What You Need To Know About: The Art of Fat Loss
When I first heard about Intermittent Fasting, I remember thinking, "No, no, no, this is not good for anyone who wants to maintain muscle!" But after diving into what happens when you fast on a well-formulated diet, I realized that not only would you maintain muscle, but you would enjoy other benefits as well.
I now work and write early in the morning in a fasted state for about three hours, and my mind has never been clearer. In this state, your ketone levels will likely be higher, which can lead to more mental clarity.
*If you are pregnant or nursing or you have metabolic syndrome, don't fast. Wait until you are no longer breastfeeding or have fixed your insulin issues.
THE ART OF FAT LOSS
The Art of Fat Loss is a great alternative to extended fasting. It provides many of the same benefits of rapid weight loss while preventing the loss of lean mass (muscle)
The idea behind AFL is to reduce carbs and fat as much as possibly while still hitting or even exceeding your protein goal to help with satiety. This method mimics an extended fast by forcing your body to use stored fat for fuel, therby breaking stalls or accelerating weight loss.
However, unlike an extended fast, AFL offers enough protein for you to feel satiated and enjoy the added benefit of the high thermic effect of protein-rich foods, which means that you effectively lose 25 to 30 percent of the calories you take in. Plus you are eating nutrient-dense animal protein, so you are getting the vitamins and minerals your body needs.
The AFL method also provides you with enough fat - about 30 grams a day - to keep your hormones happy and to help your body absorb the fat-soluble vitamins A, D, E, and K.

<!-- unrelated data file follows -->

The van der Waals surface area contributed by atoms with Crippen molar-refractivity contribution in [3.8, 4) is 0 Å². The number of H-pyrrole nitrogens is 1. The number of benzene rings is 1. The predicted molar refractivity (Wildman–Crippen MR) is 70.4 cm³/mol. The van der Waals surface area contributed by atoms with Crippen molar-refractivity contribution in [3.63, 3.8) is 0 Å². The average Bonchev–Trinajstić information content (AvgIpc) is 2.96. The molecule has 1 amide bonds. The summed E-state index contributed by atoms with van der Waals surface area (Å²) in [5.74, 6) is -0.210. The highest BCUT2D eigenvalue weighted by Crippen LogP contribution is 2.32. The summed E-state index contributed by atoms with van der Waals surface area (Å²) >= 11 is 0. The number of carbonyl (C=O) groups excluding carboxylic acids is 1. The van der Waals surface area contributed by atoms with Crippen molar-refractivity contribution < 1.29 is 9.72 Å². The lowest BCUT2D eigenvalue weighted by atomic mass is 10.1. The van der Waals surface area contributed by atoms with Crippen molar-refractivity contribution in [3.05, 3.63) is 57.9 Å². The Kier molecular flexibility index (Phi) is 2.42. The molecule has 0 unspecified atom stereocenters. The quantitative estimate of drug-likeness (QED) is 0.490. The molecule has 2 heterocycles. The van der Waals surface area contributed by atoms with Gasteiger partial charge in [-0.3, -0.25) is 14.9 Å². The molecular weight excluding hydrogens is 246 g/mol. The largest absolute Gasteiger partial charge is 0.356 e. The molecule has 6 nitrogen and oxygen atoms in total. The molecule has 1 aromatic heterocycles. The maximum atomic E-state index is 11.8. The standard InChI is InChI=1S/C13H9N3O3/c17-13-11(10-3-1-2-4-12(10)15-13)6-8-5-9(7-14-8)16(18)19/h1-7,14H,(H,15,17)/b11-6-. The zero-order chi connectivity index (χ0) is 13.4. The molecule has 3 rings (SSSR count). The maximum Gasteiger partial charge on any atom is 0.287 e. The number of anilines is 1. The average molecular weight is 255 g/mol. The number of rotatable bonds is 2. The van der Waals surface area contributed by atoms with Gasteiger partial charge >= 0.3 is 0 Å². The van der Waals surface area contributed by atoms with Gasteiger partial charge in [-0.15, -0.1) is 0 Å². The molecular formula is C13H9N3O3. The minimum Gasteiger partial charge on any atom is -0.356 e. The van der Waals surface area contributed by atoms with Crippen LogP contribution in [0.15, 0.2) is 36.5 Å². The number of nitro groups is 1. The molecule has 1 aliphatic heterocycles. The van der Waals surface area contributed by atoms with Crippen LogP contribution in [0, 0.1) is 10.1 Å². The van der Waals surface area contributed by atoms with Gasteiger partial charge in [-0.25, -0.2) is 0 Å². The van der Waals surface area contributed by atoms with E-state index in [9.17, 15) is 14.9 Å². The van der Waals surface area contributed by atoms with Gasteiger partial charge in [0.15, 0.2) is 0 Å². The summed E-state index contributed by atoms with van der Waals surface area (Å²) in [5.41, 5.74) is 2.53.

Oxidative priority is the order in which the body processes and stores fuels from the diet. Fuels with higher priority must be processed before lower-priority fuels. The body likes to have tight control over the fuels in the bloodstream at any given moment based on the current demand.
If you at rest, there are less than 100 calories of total energy in your bloodstream from glucoser, fat, and ketones. When you eat a meal, an enormous amount of energy floods into your blood, so your body has to prioritize how to store it and which sources to use first to prevent an oversupply of fuel. You can die from having too much glucose, fat, or ketones in your blood.
The way the body prioritizes fuels makes a lot of sense; it does so in reverse order of storage capacity. Thus, things for which it has no storage, like alcohol, have to be burned, whereas things that are easy to store and for which it has large storage space (fat) can be stored and dealt with later.
Here is a chart showing the oxidative priority of fuels:
The number one priority is alcohol because the body cannot store it. So it must burn off all alcohol before it can get to burning other fuels. This means that if you eat a meal while drinking alcohol, most of the food will be stored while your body deals with the booze. This is one reason why alcohol consumption can be determined to fat loss. Therefore, if fat loss is your goal, then avoiding alcohol is best. In fact, we recommend excluding it on AFL days.
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